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Printed from https://www.Writing.Com/view/1631878
Rated: 13+ · Short Story · Fantasy · #1631878
A boy creates a fantasy world and falls in love with a girl. Can fantasy become reality?
The secret garden behind the old door, a place where he could be alone whenever he wanted, a green spot in the middle of the city but well hidden from eager looks. It started there, sitting in a far-off corner with his back against the stones of the garden wall. As a child he often sat there after he finished his homework, waiting for his father to come home.

The garden itself existed only in his fantasy; he never entered it physically. No one ever opened the old door on the basement floor, there were not any keys either; at least not that he had seen. He sometimes wondered why the door looked so much older than the rest of the house but he could not find any reasonable explanation. It was just an old door that did not lead to anywhere.

But when he was a child, daydreaming at his desk, it made him create a fantasy world behind that door, trees edging the garden walls, a colorful meadow with lots of daisies and a tiny stream running through the middle of the garden; he could even hear the water gurgle. Faraway in the distance there were some other trees and even mountains, which somehow made the whole garden even more unrealistic; there were not any mountains nearby, not even a small elevation.

In the beginning he pictured himself standing up, walking to the door, opening it and entering the garden, but later it was enough to close his eyes and he was there immediately. He had already known his garden for some years when renovations on the house began. Parts of the basement floor were rebuilt, and he was not sure anymore whether the door still existed, but it did not really matter; the garden in his fantasy could not be taken away.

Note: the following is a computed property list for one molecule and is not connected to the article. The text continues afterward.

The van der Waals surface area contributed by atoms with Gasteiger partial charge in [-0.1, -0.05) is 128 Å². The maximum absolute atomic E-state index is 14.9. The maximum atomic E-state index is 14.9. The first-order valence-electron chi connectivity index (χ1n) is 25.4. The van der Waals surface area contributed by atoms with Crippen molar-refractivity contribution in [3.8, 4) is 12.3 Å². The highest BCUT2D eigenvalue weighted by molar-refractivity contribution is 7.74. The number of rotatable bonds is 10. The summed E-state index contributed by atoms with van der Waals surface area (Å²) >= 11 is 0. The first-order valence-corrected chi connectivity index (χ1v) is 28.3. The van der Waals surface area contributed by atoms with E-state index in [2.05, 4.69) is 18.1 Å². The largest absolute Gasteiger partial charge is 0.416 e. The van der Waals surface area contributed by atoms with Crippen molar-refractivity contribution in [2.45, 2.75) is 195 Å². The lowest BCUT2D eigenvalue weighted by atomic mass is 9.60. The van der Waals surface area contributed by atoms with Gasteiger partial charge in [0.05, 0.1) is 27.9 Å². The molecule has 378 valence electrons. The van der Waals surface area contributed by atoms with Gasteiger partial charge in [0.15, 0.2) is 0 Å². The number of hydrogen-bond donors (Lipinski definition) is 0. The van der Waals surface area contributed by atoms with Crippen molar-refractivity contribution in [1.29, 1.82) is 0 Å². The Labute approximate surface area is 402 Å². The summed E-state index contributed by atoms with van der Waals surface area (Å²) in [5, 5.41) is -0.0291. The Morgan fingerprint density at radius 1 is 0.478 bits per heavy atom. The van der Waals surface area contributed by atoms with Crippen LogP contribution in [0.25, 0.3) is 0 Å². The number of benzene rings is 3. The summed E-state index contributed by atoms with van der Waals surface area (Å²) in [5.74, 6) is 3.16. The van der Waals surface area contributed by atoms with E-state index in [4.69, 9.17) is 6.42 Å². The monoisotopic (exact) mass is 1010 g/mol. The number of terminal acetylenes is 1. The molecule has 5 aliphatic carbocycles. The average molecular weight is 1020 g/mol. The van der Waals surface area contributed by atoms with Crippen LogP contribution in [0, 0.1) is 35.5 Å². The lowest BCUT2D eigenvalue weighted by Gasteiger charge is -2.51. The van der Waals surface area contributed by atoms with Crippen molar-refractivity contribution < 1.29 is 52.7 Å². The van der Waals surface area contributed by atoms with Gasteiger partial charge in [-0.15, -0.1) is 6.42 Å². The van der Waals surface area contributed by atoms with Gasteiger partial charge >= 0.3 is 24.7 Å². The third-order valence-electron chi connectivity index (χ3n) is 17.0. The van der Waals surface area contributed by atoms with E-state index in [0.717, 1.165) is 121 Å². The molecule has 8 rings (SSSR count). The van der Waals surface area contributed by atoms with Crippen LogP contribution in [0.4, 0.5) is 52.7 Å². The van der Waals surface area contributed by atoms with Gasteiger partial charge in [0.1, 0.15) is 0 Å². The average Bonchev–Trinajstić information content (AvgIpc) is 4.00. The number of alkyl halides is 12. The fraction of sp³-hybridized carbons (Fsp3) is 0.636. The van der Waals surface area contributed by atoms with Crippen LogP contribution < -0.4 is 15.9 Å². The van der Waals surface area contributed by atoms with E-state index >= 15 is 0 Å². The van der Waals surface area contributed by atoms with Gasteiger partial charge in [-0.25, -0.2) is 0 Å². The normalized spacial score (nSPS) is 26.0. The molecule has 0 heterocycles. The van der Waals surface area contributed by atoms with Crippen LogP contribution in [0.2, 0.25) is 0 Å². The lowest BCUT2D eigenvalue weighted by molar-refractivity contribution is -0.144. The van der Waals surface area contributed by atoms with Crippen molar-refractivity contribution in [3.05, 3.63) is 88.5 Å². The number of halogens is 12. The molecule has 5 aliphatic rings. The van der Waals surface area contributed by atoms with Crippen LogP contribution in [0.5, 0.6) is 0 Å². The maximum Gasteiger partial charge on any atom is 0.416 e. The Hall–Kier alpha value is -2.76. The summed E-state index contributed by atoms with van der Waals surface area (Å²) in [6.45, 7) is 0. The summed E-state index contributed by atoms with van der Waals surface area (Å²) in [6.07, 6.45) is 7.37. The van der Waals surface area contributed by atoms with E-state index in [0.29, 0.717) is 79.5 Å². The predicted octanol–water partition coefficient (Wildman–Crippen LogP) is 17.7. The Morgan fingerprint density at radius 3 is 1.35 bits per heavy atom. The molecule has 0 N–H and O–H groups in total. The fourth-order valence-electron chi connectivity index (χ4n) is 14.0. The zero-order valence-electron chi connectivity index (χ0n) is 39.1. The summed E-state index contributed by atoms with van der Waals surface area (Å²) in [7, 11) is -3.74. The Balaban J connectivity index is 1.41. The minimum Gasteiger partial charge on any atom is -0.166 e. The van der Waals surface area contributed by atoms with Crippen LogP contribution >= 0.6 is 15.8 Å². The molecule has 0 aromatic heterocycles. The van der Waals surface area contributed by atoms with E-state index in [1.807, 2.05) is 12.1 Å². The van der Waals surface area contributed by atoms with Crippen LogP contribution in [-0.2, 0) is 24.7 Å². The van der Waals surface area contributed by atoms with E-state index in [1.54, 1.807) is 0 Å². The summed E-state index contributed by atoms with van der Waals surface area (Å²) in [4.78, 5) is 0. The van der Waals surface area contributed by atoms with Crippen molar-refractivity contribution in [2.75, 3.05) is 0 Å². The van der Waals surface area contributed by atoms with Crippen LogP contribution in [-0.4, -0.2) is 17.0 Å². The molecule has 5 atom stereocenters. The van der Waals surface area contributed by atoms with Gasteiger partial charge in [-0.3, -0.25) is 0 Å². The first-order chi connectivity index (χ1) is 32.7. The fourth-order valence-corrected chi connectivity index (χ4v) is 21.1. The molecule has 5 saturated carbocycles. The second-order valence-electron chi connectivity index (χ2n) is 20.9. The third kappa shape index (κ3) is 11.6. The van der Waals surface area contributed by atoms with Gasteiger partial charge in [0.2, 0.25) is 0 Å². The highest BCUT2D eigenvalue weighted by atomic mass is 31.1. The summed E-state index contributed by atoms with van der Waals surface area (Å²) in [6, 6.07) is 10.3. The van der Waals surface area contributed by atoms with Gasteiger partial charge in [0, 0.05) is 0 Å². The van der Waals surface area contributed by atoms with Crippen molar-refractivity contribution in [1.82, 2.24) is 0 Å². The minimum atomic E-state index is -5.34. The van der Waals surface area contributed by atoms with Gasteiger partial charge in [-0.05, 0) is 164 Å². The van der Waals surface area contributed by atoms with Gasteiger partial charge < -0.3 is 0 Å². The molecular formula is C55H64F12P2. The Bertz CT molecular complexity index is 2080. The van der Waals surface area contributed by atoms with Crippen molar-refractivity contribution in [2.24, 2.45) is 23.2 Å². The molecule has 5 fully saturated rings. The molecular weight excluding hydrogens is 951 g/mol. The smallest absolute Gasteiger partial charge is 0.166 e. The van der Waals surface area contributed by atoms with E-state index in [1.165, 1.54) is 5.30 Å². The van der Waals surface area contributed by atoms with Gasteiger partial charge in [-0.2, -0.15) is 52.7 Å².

After some time he even imagined a watermill there, stretching over the small stream that flowed through the garden, as the wheel turned round slowly, sunshine glittering on the water drops falling back into the stream. One day, to his astonishment, he glimpsed a little girl sitting in the grass on the other side of the stream. He did not know how she could come there; he expected no one ever would find his garden.

First he thought he had fancied her as well, otherwise she could not appear from nowhere but he never meant to let anyone enter there. The whole garden was something more private, nothing for other people. But she sat there in the grass. He watched her carefully and tried to figure out what she was doing. First he thought she was writing but later he learned to accept that she probably was drawing or painting. From that day on she sat there quite often so he got used to her finally.

She had nice long hair, shining in the color of the straw in august when it’s been gathered from the fields and piled in huge stacks near the stalls. He often saw them when he visited his grandfather in the country. Having been there in the summer he could stand hours at the edge of the sunlit cornfields and watch the corn ears bowing in the soft wind.

As he was quite sure the girl existed only in his fantasy along with the whole garden, the stream and the watermill, he was totally astonished when the girl one day waved her hand at him. He was so surprised that he even waved back at her. Then she smiled the most beautiful smile he had ever seen; a smile like the first rays of the sun over endless cornfields, as he later remembered, and disappeared behind the watermill. Seeing her there almost everyday, set his fantasy afloat and made him speculate a lot. Could it be possible that she lived there in the mill?